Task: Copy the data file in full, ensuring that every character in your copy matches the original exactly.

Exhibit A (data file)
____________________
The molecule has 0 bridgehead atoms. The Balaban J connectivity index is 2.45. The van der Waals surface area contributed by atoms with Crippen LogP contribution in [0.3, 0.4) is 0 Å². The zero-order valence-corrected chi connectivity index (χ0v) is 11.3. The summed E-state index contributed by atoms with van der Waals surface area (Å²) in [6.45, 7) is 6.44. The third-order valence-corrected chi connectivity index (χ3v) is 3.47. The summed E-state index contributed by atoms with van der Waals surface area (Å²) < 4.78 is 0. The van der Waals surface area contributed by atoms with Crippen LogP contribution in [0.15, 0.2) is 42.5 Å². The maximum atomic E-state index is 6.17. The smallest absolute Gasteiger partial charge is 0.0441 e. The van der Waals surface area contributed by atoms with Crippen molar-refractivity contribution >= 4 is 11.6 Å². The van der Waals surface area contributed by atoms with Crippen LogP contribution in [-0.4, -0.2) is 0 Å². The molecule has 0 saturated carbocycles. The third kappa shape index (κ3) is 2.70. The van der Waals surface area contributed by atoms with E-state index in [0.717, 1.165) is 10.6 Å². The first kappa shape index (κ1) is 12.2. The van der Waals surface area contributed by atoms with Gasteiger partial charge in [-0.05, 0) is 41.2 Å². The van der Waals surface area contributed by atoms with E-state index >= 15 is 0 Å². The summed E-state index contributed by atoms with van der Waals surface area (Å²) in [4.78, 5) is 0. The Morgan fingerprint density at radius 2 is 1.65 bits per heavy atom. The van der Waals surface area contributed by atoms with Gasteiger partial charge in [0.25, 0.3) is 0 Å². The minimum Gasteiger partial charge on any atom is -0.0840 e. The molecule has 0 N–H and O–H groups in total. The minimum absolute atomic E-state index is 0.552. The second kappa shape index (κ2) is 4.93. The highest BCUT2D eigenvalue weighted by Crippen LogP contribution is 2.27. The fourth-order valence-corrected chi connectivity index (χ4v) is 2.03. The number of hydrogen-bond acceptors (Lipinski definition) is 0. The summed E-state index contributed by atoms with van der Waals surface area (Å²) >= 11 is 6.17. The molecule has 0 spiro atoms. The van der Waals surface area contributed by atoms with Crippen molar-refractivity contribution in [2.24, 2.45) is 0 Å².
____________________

The molecule has 0 bridgehead atoms. The Balaban J connectivity index is 2.45. The van der Waals surface area contributed by atoms with Crippen LogP contribution in [0.3, 0.4) is 0 Å². The zero-order valence-corrected chi connectivity index (χ0v) is 11.3. The summed E-state index contributed by atoms with van der Waals surface area (Å²) in [6.45, 7) is 6.44. The third-order valence-corrected chi connectivity index (χ3v) is 3.47. The summed E-state index contributed by atoms with van der Waals surface area (Å²) < 4.78 is 0. The van der Waals surface area contributed by atoms with Crippen LogP contribution in [0.15, 0.2) is 42.5 Å². The maximum atomic E-state index is 6.17. The smallest absolute Gasteiger partial charge is 0.0441 e. The van der Waals surface area contributed by atoms with Crippen molar-refractivity contribution >= 4 is 11.6 Å². The van der Waals surface area contributed by atoms with Crippen LogP contribution in [-0.4, -0.2) is 0 Å². The molecule has 0 saturated carbocycles. The third kappa shape index (κ3) is 2.70. The van der Waals surface area contributed by atoms with E-state index in [0.717, 1.165) is 10.6 Å². The first kappa shape index (κ1) is 12.2. The van der Waals surface area contributed by atoms with Gasteiger partial charge in [-0.05, 0) is 41.2 Å². The van der Waals surface area contributed by atoms with E-state index >= 15 is 0 Å². The summed E-state index contributed by atoms with van der Waals surface area (Å²) in [4.78, 5) is 0. The Morgan fingerprint density at radius 2 is 1.65 bits per heavy atom. The van der Waals surface area contributed by atoms with Gasteiger partial charge in [0.25, 0.3) is 0 Å². The minimum Gasteiger partial charge on any atom is -0.0840 e. The molecule has 0 N–H and O–H groups in total. The minimum absolute atomic E-state index is 0.552. The second kappa shape index (κ2) is 4.93. The highest BCUT2D eigenvalue weighted by Crippen LogP contribution is 2.27. The fourth-order valence-corrected chi connectivity index (χ4v) is 2.03. The number of hydrogen-bond acceptors (Lipinski definition) is 0. The summed E-state index contributed by atoms with van der Waals surface area (Å²) >= 11 is 6.17. The molecule has 0 spiro atoms. The van der Waals surface area contributed by atoms with Crippen molar-refractivity contribution in [2.24, 2.45) is 0 Å².